The Great Migration, Jim Crow Laws and Discrimination Against African Americans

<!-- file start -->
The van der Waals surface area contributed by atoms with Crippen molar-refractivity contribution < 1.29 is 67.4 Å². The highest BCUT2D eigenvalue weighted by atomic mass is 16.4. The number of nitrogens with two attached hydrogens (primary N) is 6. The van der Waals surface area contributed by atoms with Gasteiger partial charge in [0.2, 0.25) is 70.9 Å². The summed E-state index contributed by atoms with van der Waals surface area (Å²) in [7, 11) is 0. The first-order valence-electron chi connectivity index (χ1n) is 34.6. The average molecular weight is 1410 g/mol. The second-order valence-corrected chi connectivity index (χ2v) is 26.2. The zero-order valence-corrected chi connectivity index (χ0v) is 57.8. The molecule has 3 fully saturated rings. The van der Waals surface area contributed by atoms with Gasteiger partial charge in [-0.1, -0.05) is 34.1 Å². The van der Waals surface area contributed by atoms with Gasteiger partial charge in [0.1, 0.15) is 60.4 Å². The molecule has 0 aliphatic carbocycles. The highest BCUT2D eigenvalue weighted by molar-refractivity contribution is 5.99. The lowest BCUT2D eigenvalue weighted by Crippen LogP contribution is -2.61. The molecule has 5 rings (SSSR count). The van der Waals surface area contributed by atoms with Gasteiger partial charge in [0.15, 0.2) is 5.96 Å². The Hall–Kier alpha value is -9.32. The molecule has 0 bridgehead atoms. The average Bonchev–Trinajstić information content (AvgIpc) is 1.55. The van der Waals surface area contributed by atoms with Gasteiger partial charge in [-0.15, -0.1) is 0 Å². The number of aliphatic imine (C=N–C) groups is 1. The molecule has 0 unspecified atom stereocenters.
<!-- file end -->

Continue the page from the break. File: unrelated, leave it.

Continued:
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The Great Migration period during the age of Jim Crow was a time of major movement of African Americans within the United States. Between the years 1910 to 1930 a huge population increase occurred within African American society that ultimately caused the beginning stages of the Great Migration. As a result, this population increase of blacks influenced them to seek for better opportunity in work, land, and safety for their families. Outside of those reasons one major factor that forced African Americans to migrate was the influence of Jim Crow laws and practices. Jim Crow was still present during this period and caused colored individuals to seek for more habitable areas outside the South being that lynching was at its worst, white mobs attacked blacks, and living conditions were mediocre for African Americans compared to that of a middle class white family. In this paper I will argue that the Jim Crow era was driving force behind the main factors that shaped the Great Migration; and those factors are the ideas of wanting to seek better work opportunity, living conditions, and over all safety for ones self and family. During the beginning stages of the Great Migration period the South inhabited 90 percent of the African American population by the year 1900. Jim Crow practices and ideologies were in full effect and sadly many poor colored individuals suffered at the hands of the white man. Lynchings, assault, murder, and corrupt law making was considered a daily practice amongst white southerners up to this point in time for one sole purpose, and that is to make any successful colored person struggle by any means necessary. According to Kevin Boyle, “white [individuals] thought black life exciting because it was ‘primitive’ and ... ... middle of paper ... ... more of a struggle. In conclusion, the Great Migration was influenced by Jim Crow policies and the major factors that resulted from the influence of Jim Crow to cause blacks to migrate were fear and the desire of wanting to improve one’s life. Sadly, migrants did not receive what they expected when moving north but some improvements were present compared to when living the south. They escaped the torment of lynching and mob violence was not as bad. But due to the presence of Jim Crow practices and ideologies, African Americans were subjected to the same treatment they received in the south, just not as harsh as it was in the south. I believe that Jim Crow indeed influenced migrants in a way that they were only going based off the impulses of fear and sadly them having to live a life of fear caused them to ultimately rely on themselves to achieve true happiness.
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